New Evidence about When to Neuter Your Dog

I have followed the literature on the risks and benefits of neutering for many years, from writing my own literature review in 2010 to critically analyzing individual research studies on the subject here. The evidence is always growing and changing, and the attitudes of pet owners and veterinarians shift over time. When I started working as a veterinarian almost 20 years ago, routine neutering of all dogs and cats at about 6 months of age was still the dominant and recommended practice. There wasn’t much specific scientific evidence for or against this timing, and the focus of most debate about it was whether or not neutering earlier was better or worse (the evidence suggests there isn’t much difference).1–3

More recently, a series of studies have looked at health outcomes in dogs neutered at or before the traditional age and later than the traditional age.4–6 The initial papers focused on only a few breeds (golden retrievers, Labrador retrievers, and German shepherds), and they had a number of other limitations that made generalizing to neutering for all dogs or cats unreliable. I’ve discussed these individual papers in detail previously. 

A reasonable interpretation of these studies would be that there are some risks of neutering in some breeds, particularly in raising the incidence of diseases those breeds are already pre-disposed to. Earlier neutering might be a factor in this, though if you look at the studies in detail, this association doesn’t hold consistently. Some risks are seen, for example, inn golden retrievers but not Labradors, or in female dogs but not males, or in dogs neutered before 6 months or after 12 months of age but not between these ages.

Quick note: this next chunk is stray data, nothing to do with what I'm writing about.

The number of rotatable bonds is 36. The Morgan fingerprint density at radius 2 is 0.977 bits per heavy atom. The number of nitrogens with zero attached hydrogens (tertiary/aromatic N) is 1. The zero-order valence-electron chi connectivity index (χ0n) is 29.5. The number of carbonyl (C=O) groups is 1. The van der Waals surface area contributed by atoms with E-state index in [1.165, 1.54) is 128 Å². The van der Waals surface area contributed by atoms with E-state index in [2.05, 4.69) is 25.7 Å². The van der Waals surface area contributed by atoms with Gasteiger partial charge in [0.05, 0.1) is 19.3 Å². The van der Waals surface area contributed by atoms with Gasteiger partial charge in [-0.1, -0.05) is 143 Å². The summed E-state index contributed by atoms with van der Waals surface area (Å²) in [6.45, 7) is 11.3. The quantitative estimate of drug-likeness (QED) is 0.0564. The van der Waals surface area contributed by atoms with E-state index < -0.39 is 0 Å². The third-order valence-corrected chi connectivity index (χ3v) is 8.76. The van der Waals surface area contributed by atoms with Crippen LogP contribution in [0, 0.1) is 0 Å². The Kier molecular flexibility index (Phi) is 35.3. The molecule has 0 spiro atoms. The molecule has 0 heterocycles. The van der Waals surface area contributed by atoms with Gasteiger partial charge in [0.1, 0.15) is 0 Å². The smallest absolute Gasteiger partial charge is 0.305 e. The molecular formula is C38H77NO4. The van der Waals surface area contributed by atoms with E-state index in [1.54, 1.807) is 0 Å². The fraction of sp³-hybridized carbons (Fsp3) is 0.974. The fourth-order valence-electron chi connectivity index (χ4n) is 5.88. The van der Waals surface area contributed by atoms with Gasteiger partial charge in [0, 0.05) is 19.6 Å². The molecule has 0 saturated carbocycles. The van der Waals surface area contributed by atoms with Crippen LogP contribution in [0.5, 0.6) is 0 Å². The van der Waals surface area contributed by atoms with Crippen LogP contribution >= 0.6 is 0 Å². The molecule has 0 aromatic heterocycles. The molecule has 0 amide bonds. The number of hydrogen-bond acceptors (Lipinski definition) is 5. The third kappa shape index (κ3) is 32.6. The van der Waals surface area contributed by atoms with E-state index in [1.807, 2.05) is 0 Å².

All-in-all, these studies should be viewed as evidence that the relationship between breed, size, sex, neutering and various health conditions is complex and hard to predict. No simple, one-size-fits all approach is likely to be optimal for everyone, whether it is traditional neutering at 6 months of age or alternative approaches.

Unfortunately, many people have gone well beyond such reasonable interpretations and used these studies to suggest no dogs should be neutered before 1-2 years of age, or that they should not be neutered at all. Some more extreme voices have even claimed these studies show neutering causes cancer or has other dire health effects. Such excessive claims risk causing harm when pet owners avoid the benefits of neutering out of fear of unlikely risks.

The group whose research has been most influential in changing attitudes about neutering has recently published a brief summary of a much more extensive research project that will hopefully be published in full this year. This more detailed study includes an additional 32 breeds, and the findings illustrate how complex and nuanced the issue is and how unreliable broad, rigid approaches are.